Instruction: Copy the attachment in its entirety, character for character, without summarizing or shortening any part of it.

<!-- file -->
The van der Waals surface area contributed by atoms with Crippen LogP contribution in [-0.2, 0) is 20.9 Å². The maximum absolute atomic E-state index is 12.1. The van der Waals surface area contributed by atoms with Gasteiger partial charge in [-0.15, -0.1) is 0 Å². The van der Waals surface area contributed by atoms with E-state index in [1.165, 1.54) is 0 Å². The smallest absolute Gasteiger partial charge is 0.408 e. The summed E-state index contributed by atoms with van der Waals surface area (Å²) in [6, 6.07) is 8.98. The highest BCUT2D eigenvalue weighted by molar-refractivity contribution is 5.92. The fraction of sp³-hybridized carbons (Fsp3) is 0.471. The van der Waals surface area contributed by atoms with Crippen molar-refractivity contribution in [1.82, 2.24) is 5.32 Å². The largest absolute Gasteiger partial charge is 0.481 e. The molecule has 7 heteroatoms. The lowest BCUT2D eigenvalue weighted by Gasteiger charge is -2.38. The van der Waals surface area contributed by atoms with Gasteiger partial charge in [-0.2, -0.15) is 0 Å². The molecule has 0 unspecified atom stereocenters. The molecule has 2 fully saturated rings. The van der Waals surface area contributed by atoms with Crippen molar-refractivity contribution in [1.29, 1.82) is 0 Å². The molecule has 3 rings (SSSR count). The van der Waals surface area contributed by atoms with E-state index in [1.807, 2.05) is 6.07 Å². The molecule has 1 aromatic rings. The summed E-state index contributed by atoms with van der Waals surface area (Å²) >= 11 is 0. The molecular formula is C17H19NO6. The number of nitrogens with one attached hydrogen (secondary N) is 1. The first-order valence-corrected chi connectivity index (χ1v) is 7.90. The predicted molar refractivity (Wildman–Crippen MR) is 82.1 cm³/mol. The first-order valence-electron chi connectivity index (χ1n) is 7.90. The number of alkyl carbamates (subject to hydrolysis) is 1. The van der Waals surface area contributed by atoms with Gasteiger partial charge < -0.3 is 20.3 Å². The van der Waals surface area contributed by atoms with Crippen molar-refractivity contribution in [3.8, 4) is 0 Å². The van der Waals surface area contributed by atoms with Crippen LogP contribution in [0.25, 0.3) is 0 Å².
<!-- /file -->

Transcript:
The van der Waals surface area contributed by atoms with Crippen LogP contribution in [-0.2, 0) is 20.9 Å². The maximum absolute atomic E-state index is 12.1. The van der Waals surface area contributed by atoms with Gasteiger partial charge in [-0.15, -0.1) is 0 Å². The van der Waals surface area contributed by atoms with E-state index in [1.165, 1.54) is 0 Å². The smallest absolute Gasteiger partial charge is 0.408 e. The summed E-state index contributed by atoms with van der Waals surface area (Å²) in [6, 6.07) is 8.98. The highest BCUT2D eigenvalue weighted by molar-refractivity contribution is 5.92. The fraction of sp³-hybridized carbons (Fsp3) is 0.471. The van der Waals surface area contributed by atoms with Crippen molar-refractivity contribution in [1.82, 2.24) is 5.32 Å². The largest absolute Gasteiger partial charge is 0.481 e. The molecule has 7 heteroatoms. The lowest BCUT2D eigenvalue weighted by Gasteiger charge is -2.38. The van der Waals surface area contributed by atoms with Gasteiger partial charge in [-0.2, -0.15) is 0 Å². The molecule has 0 unspecified atom stereocenters. The molecule has 2 fully saturated rings. The van der Waals surface area contributed by atoms with Crippen molar-refractivity contribution in [1.29, 1.82) is 0 Å². The molecule has 3 rings (SSSR count). The van der Waals surface area contributed by atoms with E-state index in [1.807, 2.05) is 6.07 Å². The molecule has 1 aromatic rings. The summed E-state index contributed by atoms with van der Waals surface area (Å²) >= 11 is 0. The molecular formula is C17H19NO6. The number of nitrogens with one attached hydrogen (secondary N) is 1. The first-order valence-corrected chi connectivity index (χ1v) is 7.90. The predicted molar refractivity (Wildman–Crippen MR) is 82.1 cm³/mol. The first-order valence-electron chi connectivity index (χ1n) is 7.90. The number of alkyl carbamates (subject to hydrolysis) is 1. The van der Waals surface area contributed by atoms with Gasteiger partial charge < -0.3 is 20.3 Å². The van der Waals surface area contributed by atoms with Crippen molar-refractivity contribution in [3.8, 4) is 0 Å². The van der Waals surface area contributed by atoms with Crippen LogP contribution in [0.25, 0.3) is 0 Å².